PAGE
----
Early on in the coronavirus pandemic, retirement plan advisers widely reported that their businesses had successfully transitioned to a digital-first approach.
Through March and April, many firms said they were able to meet their existing client service demands while also maintaining fairly robust growth, thanks in large part to the fact that sales cycles in the retirement plan industry are so long. Simply put, many advisers had new relationships already in development when the pandemic struck, and they were able to leverage those pre-pandemic, in-person contacts to build the necessary trust and confidence to establish new plans.
However, as the months have dragged on and social distancing requirements have remained in place, new plan sales have shown some signs of drying up. According to Deb Dupont, institutional retirement research director at the LIMRA Secure Retirement Institute (SRI), this trend has accelerated as the year has progressed, but it is in fact not a new phenomenon. She says many advisers had already reduced their new plan sales activities, even before COVID-19 became an international challenge, preferring instead to pursue and win established plans.
Indeed, LIMRA SRI’s data shows that, in the last three years, only 51% of “core” plan advisers, 40% of “medium” advisers, and 30% of “occasional” advisers have sold at least one brand new plan. Core advisers are defined as those making the majority of their income advising defined contribution (DC) plans, while medium advisers earn between 20% and 49% of their income from DC plans and occasional advisers earn less than 20% of their income in the DC marketplace.
“It is interesting to observe how, during the pandemic, the sale of takeover plans has not dropped as dramatically,” Dupont says. “For startup plans, though, we have definitely seen a drop-off in the third-quarter time frame. This makes sense, because the DC plan adviser’s sales cycle is long, especially with newly created plans. Starting a brand new request for information [RFI] or request for proposals [RFP] process during the pandemic is a challenging proposition.”
Of course, many advisers are still having success creating and winning plans, both new and established. David Hinderstein, president at Strategic Retirement Group, part of OneDigital, says his firm has been able to stay on track this year in terms of its growth targets—but it’s taken a lot of work and flexibility.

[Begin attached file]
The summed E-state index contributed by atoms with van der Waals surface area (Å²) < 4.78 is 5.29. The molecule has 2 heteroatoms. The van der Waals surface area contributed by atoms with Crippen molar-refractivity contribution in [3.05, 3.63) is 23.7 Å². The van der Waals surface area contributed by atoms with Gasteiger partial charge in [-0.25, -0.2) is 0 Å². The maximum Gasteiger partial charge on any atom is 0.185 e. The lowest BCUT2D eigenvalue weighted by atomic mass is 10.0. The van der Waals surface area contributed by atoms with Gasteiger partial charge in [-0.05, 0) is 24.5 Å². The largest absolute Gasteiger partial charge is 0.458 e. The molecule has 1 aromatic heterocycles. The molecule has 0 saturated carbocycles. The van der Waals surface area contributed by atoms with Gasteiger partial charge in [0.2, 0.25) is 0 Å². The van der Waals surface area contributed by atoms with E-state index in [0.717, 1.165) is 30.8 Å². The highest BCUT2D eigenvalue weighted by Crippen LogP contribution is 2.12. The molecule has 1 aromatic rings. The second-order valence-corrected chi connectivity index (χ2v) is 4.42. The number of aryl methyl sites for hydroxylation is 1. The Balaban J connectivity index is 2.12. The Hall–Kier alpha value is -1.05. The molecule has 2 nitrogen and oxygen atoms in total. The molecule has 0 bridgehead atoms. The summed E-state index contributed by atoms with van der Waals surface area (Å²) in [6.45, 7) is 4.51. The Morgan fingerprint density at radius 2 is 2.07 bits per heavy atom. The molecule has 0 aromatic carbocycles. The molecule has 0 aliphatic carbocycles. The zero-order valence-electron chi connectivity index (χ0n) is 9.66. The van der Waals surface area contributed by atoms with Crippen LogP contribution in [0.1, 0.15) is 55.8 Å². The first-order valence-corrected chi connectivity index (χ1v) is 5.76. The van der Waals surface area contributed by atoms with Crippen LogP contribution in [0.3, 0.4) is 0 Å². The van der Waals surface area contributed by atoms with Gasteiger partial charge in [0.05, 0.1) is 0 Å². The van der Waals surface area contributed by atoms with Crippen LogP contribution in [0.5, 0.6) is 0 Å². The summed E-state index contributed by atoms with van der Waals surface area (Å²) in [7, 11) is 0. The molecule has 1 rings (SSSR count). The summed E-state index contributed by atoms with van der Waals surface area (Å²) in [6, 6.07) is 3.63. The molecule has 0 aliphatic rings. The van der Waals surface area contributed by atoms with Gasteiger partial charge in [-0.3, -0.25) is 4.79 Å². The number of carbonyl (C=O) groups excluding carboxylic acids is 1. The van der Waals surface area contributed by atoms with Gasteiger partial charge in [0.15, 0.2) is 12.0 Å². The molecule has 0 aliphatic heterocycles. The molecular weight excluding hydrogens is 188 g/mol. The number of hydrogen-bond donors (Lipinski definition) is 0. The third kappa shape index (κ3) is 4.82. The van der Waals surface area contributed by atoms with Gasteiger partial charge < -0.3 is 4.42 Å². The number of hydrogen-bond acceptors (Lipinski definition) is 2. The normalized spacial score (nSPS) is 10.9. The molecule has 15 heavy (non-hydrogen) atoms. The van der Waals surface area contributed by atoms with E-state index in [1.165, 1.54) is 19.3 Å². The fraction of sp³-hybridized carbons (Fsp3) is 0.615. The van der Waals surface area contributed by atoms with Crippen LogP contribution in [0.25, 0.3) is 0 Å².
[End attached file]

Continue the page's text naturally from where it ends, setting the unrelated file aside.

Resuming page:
“At the beginning of the year we thought we were in the fifth or the sixth inning in terms of our growth plans, but what we are seeing now is that we really are in, say, the top of the second inning,” Hinderstein says. “If you have a great value proposition and you are delivering for your existing clients, growth in this environment is still very possible.”
Hinderstein notes that his firm has never engaged in much marketing activity, and it has not had to do so during the pandemic, thanks to the strength of its referral network and its relationship with centers of influence.
“It’s a matter of staying close to your clients,” he says. “People that hid during March, April and May were viewed by their clients as just collecting a commission. Clearly, that’s not a recipe for growth and getting great referrals.”
In speaking to industry colleagues, Hinderstein says, there is a real focus on using referrals and centers of influence as a way to contact and get to know new potential clients.
“Telling the story of things that we are doing to our attorney partners or our auditor partners is important, because they will often carry this story to their other clients who may need our services,” he says. “The referrals continue to come in 2020, thanks in large part to the fact that we are now connected to the 50,000-plus employee benefit clients of OneDigital.”
Hinderstein says his particular pipeline remains promising, covering large, mid-sized and small employers.
“We remain excited about what the fourth quarter and early 2021 look like,” he says. “I’m still amazed how many plans are out there with an adviser who is missing in action. It shouldn’t be the case, but it is, and so we can step up and help these plans while also growing our own business.”
Dupont says even holdout advisers seem to be coming to understand the fact that digital-first interactions may be a big part of the new normal that emerges once the coronavirus pandemic is conquered. And many advisers are also pushing out their expectations for when this new normal may arrive, after earlier being optimistic that their businesses would largely return to normal by the end of 2020.
“It will become increasingly important for advisers to think about ways to build trust with new clients in a socially distanced world,” Dupont says. “We haven’t directly asked sponsors or workers about changes in trust caused by the pandemic environment, but my sense is that most players in the industry have risen to the opportunity and made good impressions. They have embraced the fact that engagement is integral to trust.”
Dupont says her conversations with both advisers and the plan sponsors they serve have revealed an impressive amount of innovation in this area.
“In many workplaces, those workers who were remote before and felt out of touch are now part of the day-to-day watercooler culture of the company,” she explains. “We are seeing the acceleration of technology and communication trends that were already in motion.”